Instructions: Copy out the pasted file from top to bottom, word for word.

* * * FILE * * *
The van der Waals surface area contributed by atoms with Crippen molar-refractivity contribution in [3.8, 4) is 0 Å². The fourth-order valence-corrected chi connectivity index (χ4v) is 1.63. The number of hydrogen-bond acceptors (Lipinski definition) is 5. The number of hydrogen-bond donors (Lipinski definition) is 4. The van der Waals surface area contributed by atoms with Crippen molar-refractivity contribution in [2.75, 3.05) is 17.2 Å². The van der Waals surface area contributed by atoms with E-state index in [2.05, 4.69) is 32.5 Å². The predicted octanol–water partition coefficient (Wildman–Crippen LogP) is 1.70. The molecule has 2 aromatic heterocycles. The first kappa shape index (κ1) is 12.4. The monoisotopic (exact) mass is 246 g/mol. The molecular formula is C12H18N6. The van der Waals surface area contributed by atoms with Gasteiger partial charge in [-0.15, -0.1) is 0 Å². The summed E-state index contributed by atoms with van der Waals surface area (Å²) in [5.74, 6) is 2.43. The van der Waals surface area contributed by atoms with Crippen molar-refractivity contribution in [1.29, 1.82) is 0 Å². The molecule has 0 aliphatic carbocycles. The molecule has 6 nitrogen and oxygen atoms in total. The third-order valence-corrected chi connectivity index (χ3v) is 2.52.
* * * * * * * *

The van der Waals surface area contributed by atoms with Crippen molar-refractivity contribution in [3.8, 4) is 0 Å². The fourth-order valence-corrected chi connectivity index (χ4v) is 1.63. The number of hydrogen-bond acceptors (Lipinski definition) is 5. The number of hydrogen-bond donors (Lipinski definition) is 4. The van der Waals surface area contributed by atoms with Crippen molar-refractivity contribution in [2.75, 3.05) is 17.2 Å². The van der Waals surface area contributed by atoms with E-state index in [2.05, 4.69) is 32.5 Å². The predicted octanol–water partition coefficient (Wildman–Crippen LogP) is 1.70. The molecule has 2 aromatic heterocycles. The first kappa shape index (κ1) is 12.4. The monoisotopic (exact) mass is 246 g/mol. The molecular formula is C12H18N6. The van der Waals surface area contributed by atoms with Gasteiger partial charge in [-0.15, -0.1) is 0 Å². The summed E-state index contributed by atoms with van der Waals surface area (Å²) in [5.74, 6) is 2.43. The van der Waals surface area contributed by atoms with Crippen molar-refractivity contribution in [1.29, 1.82) is 0 Å². The molecule has 0 aliphatic carbocycles. The molecule has 6 nitrogen and oxygen atoms in total. The third-order valence-corrected chi connectivity index (χ3v) is 2.52.